The ‘L’ Word – But It’s In The Bible
After a wee while in the doldrums we are trying to put a bit of impetus back into our campaign to Delete the ‘L’ Word.
We have had mixed results over the years but with a few big successes like Aardman’s The Pirates! In an Adventure with Scientists movie and with both the BBC and ITV adding it into their editorial guidelines.
Some of our keenest supporters for this campaign have come from churches but sadly, some of the strongest resistance has also come from within the church, in the guise of “but it says it in the Bible”.
Yes, it appears a number of times in the Authorised (King James) Version, but that was published in 1611 when ‘leper’ was the accepted term and this is certainly not justification for continuing to use it today.
If you still speak using “thee, thou, and thy” or end all your verbs with “-eth” then you might have justification for still using the ‘L’ word. But only if you would still call an adder a “cockatrice” or a locust a “cankerworm”. If you pay “usury” on your mortgage or the traffic warden “amerces” you when you go past the time on your pay and display ticket then “leper” could perhaps be permissable too. Otherwise, it just isn’t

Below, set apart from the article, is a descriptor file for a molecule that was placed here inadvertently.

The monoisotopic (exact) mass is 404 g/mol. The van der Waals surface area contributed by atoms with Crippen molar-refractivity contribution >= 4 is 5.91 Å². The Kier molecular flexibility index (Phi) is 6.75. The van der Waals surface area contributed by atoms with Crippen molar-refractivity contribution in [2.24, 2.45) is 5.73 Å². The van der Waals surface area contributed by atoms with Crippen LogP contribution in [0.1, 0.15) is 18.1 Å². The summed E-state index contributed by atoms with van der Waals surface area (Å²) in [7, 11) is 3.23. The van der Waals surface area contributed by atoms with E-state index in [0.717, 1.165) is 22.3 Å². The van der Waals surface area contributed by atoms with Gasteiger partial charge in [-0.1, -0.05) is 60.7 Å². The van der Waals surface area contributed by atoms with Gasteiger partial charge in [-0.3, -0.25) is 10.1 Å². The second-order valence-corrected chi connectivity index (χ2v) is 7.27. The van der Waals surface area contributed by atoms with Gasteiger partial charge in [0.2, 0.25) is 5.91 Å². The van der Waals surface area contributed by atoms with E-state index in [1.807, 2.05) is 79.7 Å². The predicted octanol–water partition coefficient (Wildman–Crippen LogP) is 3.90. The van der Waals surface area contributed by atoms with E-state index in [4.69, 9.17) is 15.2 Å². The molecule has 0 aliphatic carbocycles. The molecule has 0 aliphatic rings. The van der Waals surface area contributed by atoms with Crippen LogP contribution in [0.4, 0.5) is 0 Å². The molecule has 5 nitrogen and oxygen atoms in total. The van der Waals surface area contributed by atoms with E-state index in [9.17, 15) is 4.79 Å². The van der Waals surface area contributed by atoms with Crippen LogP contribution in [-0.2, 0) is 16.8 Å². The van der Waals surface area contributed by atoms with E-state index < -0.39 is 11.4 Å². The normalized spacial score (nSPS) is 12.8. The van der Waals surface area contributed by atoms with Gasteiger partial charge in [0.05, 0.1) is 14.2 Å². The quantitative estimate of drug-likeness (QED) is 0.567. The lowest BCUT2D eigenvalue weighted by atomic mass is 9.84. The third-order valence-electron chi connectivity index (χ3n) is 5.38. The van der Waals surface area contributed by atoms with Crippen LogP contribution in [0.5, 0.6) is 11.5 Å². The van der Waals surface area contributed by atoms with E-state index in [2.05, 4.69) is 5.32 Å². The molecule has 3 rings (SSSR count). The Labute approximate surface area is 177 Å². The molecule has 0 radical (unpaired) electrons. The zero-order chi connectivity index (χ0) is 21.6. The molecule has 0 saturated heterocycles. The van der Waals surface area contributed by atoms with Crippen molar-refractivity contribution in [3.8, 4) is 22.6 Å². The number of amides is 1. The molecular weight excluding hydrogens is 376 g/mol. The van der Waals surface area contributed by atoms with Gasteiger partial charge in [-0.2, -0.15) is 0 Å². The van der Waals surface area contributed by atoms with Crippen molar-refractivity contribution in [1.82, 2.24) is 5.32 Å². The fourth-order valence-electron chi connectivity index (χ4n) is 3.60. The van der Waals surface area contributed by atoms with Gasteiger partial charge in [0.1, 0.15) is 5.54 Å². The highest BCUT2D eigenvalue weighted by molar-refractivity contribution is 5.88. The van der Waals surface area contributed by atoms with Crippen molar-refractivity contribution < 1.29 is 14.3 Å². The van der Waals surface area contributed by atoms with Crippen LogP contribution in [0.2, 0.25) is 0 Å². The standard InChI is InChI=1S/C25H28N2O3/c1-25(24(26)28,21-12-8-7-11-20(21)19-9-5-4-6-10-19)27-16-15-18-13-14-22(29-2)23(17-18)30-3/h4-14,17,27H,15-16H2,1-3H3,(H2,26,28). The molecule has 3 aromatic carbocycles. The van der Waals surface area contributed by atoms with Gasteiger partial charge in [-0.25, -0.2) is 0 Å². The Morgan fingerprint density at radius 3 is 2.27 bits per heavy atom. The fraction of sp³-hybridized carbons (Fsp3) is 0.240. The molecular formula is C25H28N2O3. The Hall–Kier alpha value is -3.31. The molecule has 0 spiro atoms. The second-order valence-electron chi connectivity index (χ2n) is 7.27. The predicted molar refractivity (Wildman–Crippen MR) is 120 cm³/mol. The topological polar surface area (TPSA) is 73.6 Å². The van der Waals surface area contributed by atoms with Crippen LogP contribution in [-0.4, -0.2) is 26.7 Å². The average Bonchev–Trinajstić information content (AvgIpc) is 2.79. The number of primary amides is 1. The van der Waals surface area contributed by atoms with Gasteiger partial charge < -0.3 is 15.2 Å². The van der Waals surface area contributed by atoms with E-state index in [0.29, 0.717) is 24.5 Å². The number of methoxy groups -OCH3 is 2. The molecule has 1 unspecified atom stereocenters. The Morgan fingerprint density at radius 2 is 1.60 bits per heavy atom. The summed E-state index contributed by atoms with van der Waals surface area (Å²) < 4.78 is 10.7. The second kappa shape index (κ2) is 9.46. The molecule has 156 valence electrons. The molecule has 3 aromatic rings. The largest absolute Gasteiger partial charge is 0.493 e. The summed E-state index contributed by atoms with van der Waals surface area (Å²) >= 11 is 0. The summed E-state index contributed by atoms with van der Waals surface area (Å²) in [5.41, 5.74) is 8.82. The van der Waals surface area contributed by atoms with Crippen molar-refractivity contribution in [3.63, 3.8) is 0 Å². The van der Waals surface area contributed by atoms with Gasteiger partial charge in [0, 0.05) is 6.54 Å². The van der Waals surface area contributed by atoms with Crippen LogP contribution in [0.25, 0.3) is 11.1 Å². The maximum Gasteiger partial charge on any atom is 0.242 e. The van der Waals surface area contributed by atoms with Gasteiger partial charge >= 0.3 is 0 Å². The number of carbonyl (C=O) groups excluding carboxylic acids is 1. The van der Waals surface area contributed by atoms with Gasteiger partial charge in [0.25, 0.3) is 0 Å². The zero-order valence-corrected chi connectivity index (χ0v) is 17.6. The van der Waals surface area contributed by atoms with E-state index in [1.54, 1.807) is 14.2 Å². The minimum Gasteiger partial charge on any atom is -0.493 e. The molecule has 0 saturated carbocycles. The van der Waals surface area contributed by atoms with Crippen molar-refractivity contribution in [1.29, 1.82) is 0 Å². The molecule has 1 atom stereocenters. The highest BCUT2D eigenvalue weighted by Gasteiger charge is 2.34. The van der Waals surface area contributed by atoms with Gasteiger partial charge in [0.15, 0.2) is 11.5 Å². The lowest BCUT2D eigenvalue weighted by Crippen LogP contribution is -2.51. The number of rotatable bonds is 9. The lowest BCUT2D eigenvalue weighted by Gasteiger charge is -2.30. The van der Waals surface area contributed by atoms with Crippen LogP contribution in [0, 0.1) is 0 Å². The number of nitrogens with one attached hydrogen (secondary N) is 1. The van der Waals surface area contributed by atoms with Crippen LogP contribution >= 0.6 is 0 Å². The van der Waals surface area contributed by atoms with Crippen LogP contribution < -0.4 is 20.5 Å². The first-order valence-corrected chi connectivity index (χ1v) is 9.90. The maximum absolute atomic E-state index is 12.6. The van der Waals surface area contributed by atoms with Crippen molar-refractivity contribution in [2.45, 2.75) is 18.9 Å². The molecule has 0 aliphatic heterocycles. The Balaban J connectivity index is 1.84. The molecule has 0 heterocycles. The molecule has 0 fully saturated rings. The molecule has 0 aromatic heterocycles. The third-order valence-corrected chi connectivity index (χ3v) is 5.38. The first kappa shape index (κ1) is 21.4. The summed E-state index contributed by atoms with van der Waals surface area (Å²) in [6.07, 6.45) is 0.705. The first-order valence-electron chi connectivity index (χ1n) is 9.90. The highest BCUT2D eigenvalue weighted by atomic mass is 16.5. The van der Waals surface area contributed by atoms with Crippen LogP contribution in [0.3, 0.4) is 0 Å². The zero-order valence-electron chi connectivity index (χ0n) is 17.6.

Language has changed a lot in the last 400 years. You cannot use an old translation of the Bible as an excuse to use damaging, exploitative language today.
Modern Bible translators which still use it have no excuse as they should know better – however with one unrepentant exception none replied to our letter asking them to change their language use in future.
So, whether or not it’s in your Bible, whether or not it’s in any if the hymns your church uses on a Sunday (I always make a point of not singing those lines or verses), we ask you not to use it and to give people affected by leprosy the respect and the dignity they deserve.
You might even want to gently correct your minister or pastor if you hear them using it too.